Albion Joins Select Group to Help Faculty Prepare Students for Careers

Grant from Strada Education Network creates Consortium for Instructional Excellence and Career Guidance

May 25, 2018

For Jocelyn McWhirter, Stanley S. Kresge Professor of Religious Studies and director of The Newell Center for Teaching and Learning, this could not have come at a better time.

“This program is right up our alley,” she said. “It involves training teachers in the science of teaching and its best practices. According to Albion’s Purpose Statement, the faculty’s primary commitment is to teaching. This is a great opportunity to deepen that commitment.”

It is this new opportunity that intrigues McWhirter.

Albion is joining 25 other colleges in the inaugural national Consortium for Instructional Excellence and Career Guidance, thanks to a $1.2 million grant from Strada Education Network and in partnership with the Council of Independent Colleges and the Association of College and University Educators (ACUE).

It’s a new initiative that will prepare up to 500 faculty members across these 26 institutions to use evidence-based teaching practices shown to promote student success while embedding career guidance into their existing courses.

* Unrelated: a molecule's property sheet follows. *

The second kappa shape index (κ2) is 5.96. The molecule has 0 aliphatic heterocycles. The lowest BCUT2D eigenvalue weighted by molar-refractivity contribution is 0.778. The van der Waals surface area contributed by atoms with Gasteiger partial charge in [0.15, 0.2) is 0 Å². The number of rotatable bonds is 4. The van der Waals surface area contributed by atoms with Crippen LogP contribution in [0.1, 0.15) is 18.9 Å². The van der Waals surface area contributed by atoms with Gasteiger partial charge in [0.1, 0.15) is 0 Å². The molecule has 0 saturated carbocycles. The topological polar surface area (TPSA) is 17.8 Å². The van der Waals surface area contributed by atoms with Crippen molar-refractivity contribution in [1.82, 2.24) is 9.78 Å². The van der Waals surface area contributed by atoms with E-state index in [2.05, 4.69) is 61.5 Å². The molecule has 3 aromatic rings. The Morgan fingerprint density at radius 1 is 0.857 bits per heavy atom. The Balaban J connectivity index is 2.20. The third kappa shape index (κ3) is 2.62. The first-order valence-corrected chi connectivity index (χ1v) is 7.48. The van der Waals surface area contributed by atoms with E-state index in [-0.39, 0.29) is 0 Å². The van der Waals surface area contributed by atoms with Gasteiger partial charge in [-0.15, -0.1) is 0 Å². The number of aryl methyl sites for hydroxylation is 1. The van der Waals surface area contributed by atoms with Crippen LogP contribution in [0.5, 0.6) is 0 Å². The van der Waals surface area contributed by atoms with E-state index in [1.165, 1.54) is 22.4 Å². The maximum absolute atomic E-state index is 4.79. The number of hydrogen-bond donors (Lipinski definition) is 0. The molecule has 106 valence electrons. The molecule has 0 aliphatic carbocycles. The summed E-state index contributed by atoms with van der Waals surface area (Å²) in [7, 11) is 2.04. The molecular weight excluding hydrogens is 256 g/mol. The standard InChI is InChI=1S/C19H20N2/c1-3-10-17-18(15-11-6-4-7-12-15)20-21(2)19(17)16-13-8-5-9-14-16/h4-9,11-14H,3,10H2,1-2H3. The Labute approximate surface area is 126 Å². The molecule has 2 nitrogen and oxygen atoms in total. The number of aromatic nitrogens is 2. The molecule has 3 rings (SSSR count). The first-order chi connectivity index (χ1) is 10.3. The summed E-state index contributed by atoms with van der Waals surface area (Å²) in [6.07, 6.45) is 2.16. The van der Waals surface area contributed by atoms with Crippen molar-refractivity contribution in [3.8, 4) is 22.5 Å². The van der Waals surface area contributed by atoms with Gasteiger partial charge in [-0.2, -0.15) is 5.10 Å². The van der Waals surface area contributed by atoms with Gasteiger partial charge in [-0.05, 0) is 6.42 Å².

“This new course prepares faculty members to develop students’ critical thinking, leadership, interpersonal, professional skills, and more, which are all crucial to success in obtaining and keeping a job,” said Dr. Penny MacCormack, ACUE’s chief academic officer. “These new modules go a step further to guide faculty members in providing specific career examples and skills assessment throughout their coursework.”

Albion was selected from among 70 colleges and universities that applied to the program. Beginning this fall, McWhirter will facilitate the participation of some 20 to 25 Albion faculty in ACUE’s 22 online learning modules and mentor them in using new skills in their classes.

Two of those modules will specifically address career readiness for students: “Embedding Career Guidance,” in which faculty members can learn how to provide frequent, course-embedded information on specific careers; and “Preparing Students with 21st Century Career-Ready Skills.”

McWhirter said she will be running a series of workshops on the various modules, adding that each faculty member will independently complete one module per week.

“We’re continuing to hone our craft as teachers,” she said. “I’m excited about the quality of the program. This fall, we’ll celebrate the 10th anniversary of The Newell Center for Teaching and Learning. By participating in the ACUE Course in Effective Teaching Practices, we’ll be starting the next 10 years with a splash.”